Halifax, North Carolina is where the Cheeks family, Rawl and his wife, Mattie, and their two daughters, makes its home. The year is 1949, and the title refers to signs commonly posted in the region in that era. The Cheeks are visited by Yaveni, a Jewish scholar from Cleveland, who is researching the effects of prejudice on both blacks and Jews, and by Aunt Cora, a mysterious local black woman who wanders around wrapped in a black garment with a dark secret. The trouble begins in earnest when Rawl takes off for Alabama to work as a gravedigger. While he is gone, Mattie is raped by a white man. If she tells Rawl she's pregnant, she knows that he will seek revenge and be killed in the process. So, in order to save his life, she tells him that she willingly participated in an affair. Outraged and devastated, Rawl heads north, and Mattie is left to pick up the pieces of her fractured life and to struggle to find a way to put her family back together. With a woman of her strength and determination, it may just even be possible.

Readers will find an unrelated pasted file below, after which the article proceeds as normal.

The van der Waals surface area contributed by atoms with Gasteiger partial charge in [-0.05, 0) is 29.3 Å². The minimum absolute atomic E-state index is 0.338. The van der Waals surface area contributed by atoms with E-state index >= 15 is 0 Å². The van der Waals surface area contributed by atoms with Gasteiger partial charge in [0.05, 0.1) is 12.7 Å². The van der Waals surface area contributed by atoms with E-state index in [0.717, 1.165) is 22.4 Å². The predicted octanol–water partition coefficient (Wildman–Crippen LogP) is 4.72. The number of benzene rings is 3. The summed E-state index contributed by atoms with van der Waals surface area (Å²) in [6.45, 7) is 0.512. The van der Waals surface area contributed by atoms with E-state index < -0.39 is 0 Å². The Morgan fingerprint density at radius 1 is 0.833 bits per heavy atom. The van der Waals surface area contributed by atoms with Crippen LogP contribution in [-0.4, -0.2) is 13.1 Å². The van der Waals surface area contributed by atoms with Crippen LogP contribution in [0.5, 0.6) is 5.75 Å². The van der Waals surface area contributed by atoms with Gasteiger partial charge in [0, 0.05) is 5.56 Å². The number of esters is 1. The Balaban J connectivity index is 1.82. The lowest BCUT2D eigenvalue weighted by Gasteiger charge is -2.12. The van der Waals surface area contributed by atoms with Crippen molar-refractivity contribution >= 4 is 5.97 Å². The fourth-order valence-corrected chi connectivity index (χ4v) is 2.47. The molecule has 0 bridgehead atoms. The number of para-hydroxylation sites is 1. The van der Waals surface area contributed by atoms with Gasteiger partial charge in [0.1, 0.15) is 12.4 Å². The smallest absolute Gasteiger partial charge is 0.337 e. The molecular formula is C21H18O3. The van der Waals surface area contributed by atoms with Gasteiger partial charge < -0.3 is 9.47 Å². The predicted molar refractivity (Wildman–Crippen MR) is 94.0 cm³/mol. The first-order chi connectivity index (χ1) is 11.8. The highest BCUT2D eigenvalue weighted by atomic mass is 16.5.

"You will not often find a stage family where both the individual relationships and the overall dynamic are as vibrant and well defined as they are in this one." —NY Times. "Redwood is at his best when creating those strong, emotional currents that never surface but run deep around the peripheries of his characters' life experiences. He achieved that beautifully in The Old Settler. He repeats that accomplishment, again with an intense family unit, in NO NIGGERS, NO JEWS, NO DOGS." —Variety.